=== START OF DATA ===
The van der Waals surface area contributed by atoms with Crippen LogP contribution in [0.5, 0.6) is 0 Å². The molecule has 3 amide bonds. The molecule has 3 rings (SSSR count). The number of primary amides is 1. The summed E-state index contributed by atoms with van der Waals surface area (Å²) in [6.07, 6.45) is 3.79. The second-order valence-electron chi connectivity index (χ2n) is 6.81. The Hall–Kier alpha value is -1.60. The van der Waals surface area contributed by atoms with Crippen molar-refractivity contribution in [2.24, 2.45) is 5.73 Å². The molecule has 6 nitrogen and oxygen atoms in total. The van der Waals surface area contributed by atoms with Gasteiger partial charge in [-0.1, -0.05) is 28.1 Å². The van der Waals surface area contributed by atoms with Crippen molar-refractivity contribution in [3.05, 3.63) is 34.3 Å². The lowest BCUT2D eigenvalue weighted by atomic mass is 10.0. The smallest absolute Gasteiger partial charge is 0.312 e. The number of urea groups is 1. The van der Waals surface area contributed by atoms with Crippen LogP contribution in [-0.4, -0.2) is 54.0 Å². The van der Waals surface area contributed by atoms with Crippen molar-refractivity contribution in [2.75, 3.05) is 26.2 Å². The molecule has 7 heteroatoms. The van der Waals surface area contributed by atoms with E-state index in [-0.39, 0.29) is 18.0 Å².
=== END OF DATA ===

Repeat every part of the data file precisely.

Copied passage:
The van der Waals surface area contributed by atoms with Crippen LogP contribution in [0.5, 0.6) is 0 Å². The molecule has 3 amide bonds. The molecule has 3 rings (SSSR count). The number of primary amides is 1. The summed E-state index contributed by atoms with van der Waals surface area (Å²) in [6.07, 6.45) is 3.79. The second-order valence-electron chi connectivity index (χ2n) is 6.81. The Hall–Kier alpha value is -1.60. The van der Waals surface area contributed by atoms with Crippen molar-refractivity contribution in [2.24, 2.45) is 5.73 Å². The molecule has 6 nitrogen and oxygen atoms in total. The van der Waals surface area contributed by atoms with Gasteiger partial charge in [-0.1, -0.05) is 28.1 Å². The van der Waals surface area contributed by atoms with Crippen molar-refractivity contribution in [3.05, 3.63) is 34.3 Å². The lowest BCUT2D eigenvalue weighted by atomic mass is 10.0. The smallest absolute Gasteiger partial charge is 0.312 e. The number of urea groups is 1. The van der Waals surface area contributed by atoms with Crippen LogP contribution in [-0.4, -0.2) is 54.0 Å². The van der Waals surface area contributed by atoms with Crippen molar-refractivity contribution in [2.75, 3.05) is 26.2 Å². The molecule has 7 heteroatoms. The van der Waals surface area contributed by atoms with E-state index in [-0.39, 0.29) is 18.0 Å².